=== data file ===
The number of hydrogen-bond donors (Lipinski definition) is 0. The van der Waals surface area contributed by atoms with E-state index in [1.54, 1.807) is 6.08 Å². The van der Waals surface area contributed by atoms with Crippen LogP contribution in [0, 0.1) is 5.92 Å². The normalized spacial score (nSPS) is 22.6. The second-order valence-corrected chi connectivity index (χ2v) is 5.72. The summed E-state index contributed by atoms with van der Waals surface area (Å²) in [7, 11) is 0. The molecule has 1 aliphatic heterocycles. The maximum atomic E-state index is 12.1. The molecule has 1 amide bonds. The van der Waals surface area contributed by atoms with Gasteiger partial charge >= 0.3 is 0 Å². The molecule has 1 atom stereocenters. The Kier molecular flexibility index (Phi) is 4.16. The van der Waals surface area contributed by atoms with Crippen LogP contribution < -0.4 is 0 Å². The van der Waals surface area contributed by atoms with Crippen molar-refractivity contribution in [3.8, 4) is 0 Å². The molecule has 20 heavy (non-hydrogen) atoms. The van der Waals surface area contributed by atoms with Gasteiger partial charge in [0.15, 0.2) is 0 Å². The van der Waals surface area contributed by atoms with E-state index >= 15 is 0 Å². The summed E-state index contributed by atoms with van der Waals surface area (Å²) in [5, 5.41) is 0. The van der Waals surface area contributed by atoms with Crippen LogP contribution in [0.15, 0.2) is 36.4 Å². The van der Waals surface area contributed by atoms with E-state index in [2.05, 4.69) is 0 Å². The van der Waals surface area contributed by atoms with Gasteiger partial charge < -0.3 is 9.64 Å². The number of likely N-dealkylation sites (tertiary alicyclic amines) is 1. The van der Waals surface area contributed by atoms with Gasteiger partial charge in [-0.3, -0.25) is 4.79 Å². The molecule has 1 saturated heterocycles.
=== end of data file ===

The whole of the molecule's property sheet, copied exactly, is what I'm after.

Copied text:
The number of hydrogen-bond donors (Lipinski definition) is 0. The van der Waals surface area contributed by atoms with E-state index in [1.54, 1.807) is 6.08 Å². The van der Waals surface area contributed by atoms with Crippen LogP contribution in [0, 0.1) is 5.92 Å². The normalized spacial score (nSPS) is 22.6. The second-order valence-corrected chi connectivity index (χ2v) is 5.72. The summed E-state index contributed by atoms with van der Waals surface area (Å²) in [7, 11) is 0. The molecule has 1 aliphatic heterocycles. The maximum atomic E-state index is 12.1. The molecule has 1 amide bonds. The van der Waals surface area contributed by atoms with Gasteiger partial charge >= 0.3 is 0 Å². The molecule has 1 atom stereocenters. The Kier molecular flexibility index (Phi) is 4.16. The van der Waals surface area contributed by atoms with Crippen LogP contribution < -0.4 is 0 Å². The van der Waals surface area contributed by atoms with Crippen molar-refractivity contribution in [3.8, 4) is 0 Å². The molecule has 20 heavy (non-hydrogen) atoms. The van der Waals surface area contributed by atoms with Gasteiger partial charge in [0.15, 0.2) is 0 Å². The van der Waals surface area contributed by atoms with E-state index >= 15 is 0 Å². The summed E-state index contributed by atoms with van der Waals surface area (Å²) in [5, 5.41) is 0. The van der Waals surface area contributed by atoms with Crippen LogP contribution in [0.15, 0.2) is 36.4 Å². The van der Waals surface area contributed by atoms with E-state index in [2.05, 4.69) is 0 Å². The van der Waals surface area contributed by atoms with Gasteiger partial charge < -0.3 is 9.64 Å². The number of likely N-dealkylation sites (tertiary alicyclic amines) is 1. The van der Waals surface area contributed by atoms with Gasteiger partial charge in [-0.3, -0.25) is 4.79 Å². The molecule has 1 saturated heterocycles.